An IVF cycle is emotionally very stressful.  The most difficult challenge is to relax amidst that emotional stress. But when you relax, you will feel definitely better. You need to use relaxation techniques, and the good news is that there are many available, such as like breathing exercises; meditation; yoga and so on. How can a woman undergoing IVF relax her mind and get relief from the worries and doubts which constantly assail you. While yoga will help you to relax physically, how far will they help you deal with your emotional stress? The major worry for a woman who is going through IVF is - ‘What will happen if my cycle fails?’ This question is the starting point of all stress, so try answering this along with your partner. It can be anything depending on individual circumstances – it can be another IVF cycle. Once you decide what you will do if the IVF cycle fails , then it will be several times easier to relax mentally – and having a healthy conversation with your partner about what is bothering you will help you to relax as well.

Stress Management
         IVF is a stressful business so take time out occasionally to stop thinking and worrying and spend time with your partner doing things you both enjoy. You need to be able to support each other through this and to still have a good relationship at the end of it. You’ll both react differently to the pressures, so try to find ten minutes each evening to talk about what has happened and how you are feeling, so everything is out in the open.
        Do not underestimate the time involved or the space you need to make in order to have IVF.
        If you feel that you need extra support discuss this with your acupuncturist who can refer you to an appropriate Counselor.
        Breathing dynamics and visualization is an excellent way to combat stress during the IVF process. Good breathing technique also helps to circulate oxygen around the body and into the reproductive organs. Ancient Chinese masters taught that the chi is located within the mind and that the mind leads the chi and makes it move. If your mind stays in one spot, your chi becomes stagnant. Once you feel you’ve mastered the breathing technique, you will be able to focus your mind and cope with the stresses of IVF treatments.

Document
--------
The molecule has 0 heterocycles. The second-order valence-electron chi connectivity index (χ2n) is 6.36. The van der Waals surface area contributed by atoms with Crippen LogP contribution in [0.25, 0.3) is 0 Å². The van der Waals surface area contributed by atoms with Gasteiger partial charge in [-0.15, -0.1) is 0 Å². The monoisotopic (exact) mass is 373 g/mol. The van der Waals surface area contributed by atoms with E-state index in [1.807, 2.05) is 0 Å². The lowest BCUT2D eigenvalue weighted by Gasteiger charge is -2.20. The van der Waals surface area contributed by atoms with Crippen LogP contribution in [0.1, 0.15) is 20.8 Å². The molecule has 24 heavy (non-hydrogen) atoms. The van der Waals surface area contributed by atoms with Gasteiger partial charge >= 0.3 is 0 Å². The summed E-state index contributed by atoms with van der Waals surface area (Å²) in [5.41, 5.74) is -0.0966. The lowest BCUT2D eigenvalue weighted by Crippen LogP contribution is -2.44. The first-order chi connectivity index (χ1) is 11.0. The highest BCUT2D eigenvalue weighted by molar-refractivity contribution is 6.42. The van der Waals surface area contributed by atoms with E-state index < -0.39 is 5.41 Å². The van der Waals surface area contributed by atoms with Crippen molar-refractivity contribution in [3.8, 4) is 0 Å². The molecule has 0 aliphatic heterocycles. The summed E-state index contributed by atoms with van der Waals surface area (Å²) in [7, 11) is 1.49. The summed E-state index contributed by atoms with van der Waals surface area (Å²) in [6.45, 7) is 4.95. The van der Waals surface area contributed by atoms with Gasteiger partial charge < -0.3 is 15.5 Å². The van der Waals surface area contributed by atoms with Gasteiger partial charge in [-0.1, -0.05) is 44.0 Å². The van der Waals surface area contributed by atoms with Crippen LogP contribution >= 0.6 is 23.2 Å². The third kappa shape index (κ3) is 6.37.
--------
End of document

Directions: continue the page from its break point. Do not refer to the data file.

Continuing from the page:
IVF Protocols
Tips for the long protocol – down regulation/suppression
        It’s not easy to take a whole month off work, but be aware of what’s happening to your hormonal system and slow down. Take things as easy as you possibly can and RELAX. Get plenty of early nights - sleep is very important for your body at this stage.
        Allow plenty of time in your schedule for appointments - at least seven hours a week, depending on how often your clinic performs scans and blood tests and how long you’re kept waiting at the clinic.
        Close your eyes and breathe deeply. Visualize the hormones in your body shutting down your ovaries and no follicles developing. Tell yourself everything is working as it should be and that you are strong and healthy.

Tips for the short protocol – stimulation
        Stay relaxed and take each day as it comes. Anxiety and stress releases adrenaline into your blood stream. Spend some time each day sitting quietly and breathing deeply. Banish negative thoughts as they arise.
        Repeat positive affirmations out loud: ‘my eggs are growing, ripening and maturing; my eggs are of good quality; my womb lining is growing thick’. Imagine sending oxygen to your womb lining, helping it to grow. Visualize your eggs growing. Focus on how you want your body to respond.

Although each patient has specific needs which are best addressed individually, I have made a list of more important things that women can do to prepare for IVF. I have consistently seen that being on the right combination of supplements can increase IVF success rates and in this article I will mention two of the basic supplements for IVF that all women should be taking.

        Eat high quality, whole grain and low Glycemic index foods.  Avoid processed foods, hydrogenated oils, sugars, and alcohol.  Avoid large amounts of soy products. Quit smoking if you smoke.
        High quality healthy fats should be a big part of your diet– unrefined oils, foods rich in polyunsaturated such as nuts, seeds, and avocado, and uncontaminated fish. 
        Gentle exercise such as walking or fertility yoga 4 times per week.  Exercise reduces stress and improves circulation.  Avoid exercise that is overly strenuous.
        Greatly reduce or eliminate caffeine, especially after transfer. 
        Eat organic to reduce load on the liver and to avoid hormone disruptors.   Many pesticides have estrogenic effects which can lower egg quality.
        Check your thyroid and have full blood work completed including antinuclear antibody, Prolactin, ferritin, INR, FSH, LH, DHEA, testosterone, and Antimullerian hormone.
        Get into a healthy sleep cycle for at least 1 month before your cycle, aiming for 8 hours of sleep.  Sleep in complete darkness to improve natural melatonin production.  Melatonin is required for healthy follicle development.  At this time melatonin supplements are not recommended as they have hormonal effects, however try to focus on improving natural levels of melatonin prior to your cycle.

It is a well-known fact that a healthy body harbors a healthy mind, so take time to prepare you physically, mentally and emotionally.